EGU General Assembly 2021
© Author(s) 2021. This work is distributed under
the Creative Commons Attribution 4.0 License.

High-resolution inversion of fossil fuel emissions and biogenic fluxes over the Paris region during 2019-2020

Nalini Krishnankutty, Thomas Lauvaux, Charbel Abdallah, Jinghui Lian, Philippe Ciais, Herve Utard, and Michel Ramonet
Nalini Krishnankutty et al.
  • CNRS, LSCE, Gif sur Yvette, France (

The study aims to quantify the Paris region’s CO and CO2 emissions from fossil fuel and biogenic CO2 fluxes during the spring season (March-May) of 2019-2020, based on a network of six ground-based stations. Hourly CO2 mixing ratio gradients between the station Saclay (SAC), located in the south-west of Paris region and five other sites in the urban area are used to estimate the 5-day mean daytime budgets of the fossil fuel CO2 emissions and biogenic fluxes. The inversion relies on the transport model simulations using the Weather Research and Forecasting model at 1 km × 1 km horizontal resolution, combined with 1-km fossil fuel CO2 emissions from the Origins inventory, and biogenic CO2 fluxes from the VPRM model. The methodology is based on a Lagrangian particle dispersion model (LPDM) approach that could efficiently determine the sensitivity of downwind mixing ratio changes to upwind sources. The inversion adjusts both fossil fuel emissions and VPRM biogenic CO2 fluxes using tower observations and transport matrix generated from LPDM hourly footprints. The emission map shows noticeable changes in the central Paris region, whereas the biogenic fluxes do not show any noticeable change after inversion. This can happen if the choice of background station is not representative concerning biogenic fluxes.  The inversion could reduce the uncertainty up to 20% for the fossil fuel emission but the biogenic flux uncertainty does not show a significant difference from the prior. In comparison with the 2019 pattern, the rate of increase in fossil fuel emission after inversion was considerably reduced for 2020 (up to 20-30%). The same pattern is observed in the 5-day total flux time series where the magnitude of posterior fluxes falls below prior fluxes except for the first few days of March, before the lockdown period. This aspect is further analysed in the second part of the study. Analysis of hourly mixing ratios generated from prior and posterior fluxes shows that prior mixing ratios increased as a result of large observed CO2 gradients. A comparison of diurnal mixing ratios generated from prior and posterior fluxes shows that the mixing ratio gradient of all the sites shows a similar pattern, but the direct observations show an offset in the diurnal pattern. The second part of the study aims to quantify the changes in the CO2 emission pattern over the Paris region during the recent COVID19 lockdown during 2020. Here, a multisystem comparison is carried out for the Lagrangian-based inversion and Eulerian WRF-CO2 inversion. Both systems capture the effect of lockdown, with a significant reduction in traffic emissions. To improve the inversion and to reduce the uncertainty, the third part of the study uses a gridded CO/CO2 mole fraction ratio to further constrain anthropogenic CO2 emissions. Our study shows that It is an added advantage to assimilate CO mixing ratios alongside CO2 to increase the accuracy of anthropogenic carbon estimates.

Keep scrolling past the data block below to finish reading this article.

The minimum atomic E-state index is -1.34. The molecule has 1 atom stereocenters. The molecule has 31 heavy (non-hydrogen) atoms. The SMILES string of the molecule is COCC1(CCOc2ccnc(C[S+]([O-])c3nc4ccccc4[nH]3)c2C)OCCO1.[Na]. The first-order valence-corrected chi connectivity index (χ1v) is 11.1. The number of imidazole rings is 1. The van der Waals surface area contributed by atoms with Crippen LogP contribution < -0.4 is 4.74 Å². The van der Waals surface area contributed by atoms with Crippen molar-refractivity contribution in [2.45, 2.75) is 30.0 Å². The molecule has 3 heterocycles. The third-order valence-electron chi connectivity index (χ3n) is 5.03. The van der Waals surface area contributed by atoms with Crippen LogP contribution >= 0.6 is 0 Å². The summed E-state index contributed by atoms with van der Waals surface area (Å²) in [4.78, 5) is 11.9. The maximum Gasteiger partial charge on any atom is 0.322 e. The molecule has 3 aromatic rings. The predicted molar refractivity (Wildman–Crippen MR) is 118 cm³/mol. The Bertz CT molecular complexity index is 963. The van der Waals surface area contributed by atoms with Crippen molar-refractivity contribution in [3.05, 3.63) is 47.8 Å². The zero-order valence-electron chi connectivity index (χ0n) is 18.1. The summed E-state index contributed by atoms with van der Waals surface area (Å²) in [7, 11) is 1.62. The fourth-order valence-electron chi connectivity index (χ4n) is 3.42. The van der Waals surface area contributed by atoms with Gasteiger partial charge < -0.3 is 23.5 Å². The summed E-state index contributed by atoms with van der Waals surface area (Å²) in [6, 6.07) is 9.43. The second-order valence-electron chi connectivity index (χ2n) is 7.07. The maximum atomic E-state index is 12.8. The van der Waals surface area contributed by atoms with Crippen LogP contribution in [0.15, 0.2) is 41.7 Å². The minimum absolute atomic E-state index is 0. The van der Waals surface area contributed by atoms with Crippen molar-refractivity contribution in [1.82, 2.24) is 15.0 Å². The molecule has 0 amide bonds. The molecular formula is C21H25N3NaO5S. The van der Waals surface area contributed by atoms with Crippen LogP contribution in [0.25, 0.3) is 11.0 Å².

How to cite: Krishnankutty, N., Lauvaux, T., Abdallah, C., Lian, J., Ciais, P., Utard, H., and Ramonet, M.: High-resolution inversion of fossil fuel emissions and biogenic fluxes over the Paris region during 2019-2020, EGU General Assembly 2021, online, 19–30 Apr 2021, EGU21-8246,, 2021.

Display materials

Display file

Comments on the display material

to access the discussion